A lot of our people can relate to growing up on a reserve, with people you come to know very well.
A lot of us can also relate to having to leave them for school. In these days, we grow up knowing the day will come. In the past, however, it came unexpectedly, as if it were a kidnapping.
I am so fortunate to be one of those who knew the day was coming. I am a student attending Pelican Falls First Nations High School, a student attending his last semester of high school. I will soon be home again and this time I will know I can stay there for as long as I want.
I had to leave home for my first year of high school four years ago and left all the familiar faces and comfort. The day felt so long, my parents encouraging me not to get so homesick that I will want to quit, that it will not take long to finish. My older siblings telling me not to be like them, my younger siblings idolizing me.
My classmates told me they would see me there. My younger friends told me they would miss me and to wait for them there so we could finish together.
My grandma was amazed I even got as far as Grade 8 and gave me what was a lot of money back in her days: 20 dollars. It was a very emotional day; there was a lot of happiness and sadness.
Then the pilot let us know the plane was ready and a lot of hugs were given as we, the freshmen, boarded the plane. That was my first time getting on a plane without an adult I trusted. As we took off to our first year of high school, I looked out the window and saw the many vehicles parked outside the airport, the many everyday people waving to us, saying “See you soon.”
Going into a house with only a few well-known people and many strangers is very unsettling. Although, it is a blessing there was the phone, e-mail, and messenger to communicate with the kinfolk back home.
I called them constantly my first year, even as I started making new friends. I would call them for various reasons, but mostly because I missed them and I just wanted to hear them, to know that they are all still home waiting for me.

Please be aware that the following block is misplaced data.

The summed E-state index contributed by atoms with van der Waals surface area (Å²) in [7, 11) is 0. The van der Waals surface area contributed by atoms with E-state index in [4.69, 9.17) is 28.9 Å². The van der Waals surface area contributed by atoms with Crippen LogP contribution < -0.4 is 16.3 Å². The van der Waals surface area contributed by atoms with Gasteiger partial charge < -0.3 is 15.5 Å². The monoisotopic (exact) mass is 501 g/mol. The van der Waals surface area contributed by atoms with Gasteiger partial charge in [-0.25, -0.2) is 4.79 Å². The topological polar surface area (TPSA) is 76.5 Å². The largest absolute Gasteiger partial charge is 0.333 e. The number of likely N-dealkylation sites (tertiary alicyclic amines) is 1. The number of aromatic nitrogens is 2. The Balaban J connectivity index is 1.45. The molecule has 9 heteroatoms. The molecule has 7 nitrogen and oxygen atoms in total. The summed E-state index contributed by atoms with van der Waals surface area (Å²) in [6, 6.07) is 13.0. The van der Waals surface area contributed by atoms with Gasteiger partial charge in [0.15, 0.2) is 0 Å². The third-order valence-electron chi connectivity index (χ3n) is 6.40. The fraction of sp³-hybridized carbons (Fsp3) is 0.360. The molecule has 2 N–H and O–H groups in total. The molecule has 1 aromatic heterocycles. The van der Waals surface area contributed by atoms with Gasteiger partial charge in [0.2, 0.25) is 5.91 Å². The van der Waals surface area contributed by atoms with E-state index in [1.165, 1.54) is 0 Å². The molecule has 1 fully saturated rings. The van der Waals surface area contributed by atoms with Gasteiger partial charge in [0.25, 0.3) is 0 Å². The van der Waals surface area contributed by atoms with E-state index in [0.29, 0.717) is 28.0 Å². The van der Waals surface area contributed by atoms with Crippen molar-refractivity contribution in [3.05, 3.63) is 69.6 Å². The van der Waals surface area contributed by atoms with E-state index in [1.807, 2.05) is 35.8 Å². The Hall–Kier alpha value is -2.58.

But I made a friend like the one you see in the movies; the one you could always count on, the one that is always there. And it was not easy to make new friends for someone as shy as me. I stuck to this one friend because I could be myself around this one, I did not have to pretend, as if I was freed.
It was this friend I leaned on when I felt deserted. There would be a loss back home and my friends and I would go home. Then I would go back to school and realize not all of us came back. Then, one by one, the ones who did come back either dropped out or got kicked out.
This one person was there though, making sure I forgot about the isolation and making sure I did not do the same. I also called home, of course. Those close to me, and myself, made sure I stayed in high school when I really wanted to go home.
Now, it has been four years since my first year of high school. And my parents were right, it did not take long, the days became routine and time just flew by. I also made a handful of friends that are like the ones you see in the movies.
I am a potential graduate finishing up my last semester of high school. I will be the first in my family to graduate. I get to go home in December knowing I could stay there forever. But I came to realize all the opportunities out there for me in this world.
And frankly, I want to get the most out of my life, I want live my dream, my future ambition that is to someday work for Nintendo.
For now though, I want to spend some time with my family and friends when I go home to Poplar Hill.
I have never really been that political and I don’t think most Indigenous people are. We come from a very natural history in terms of living, communicating...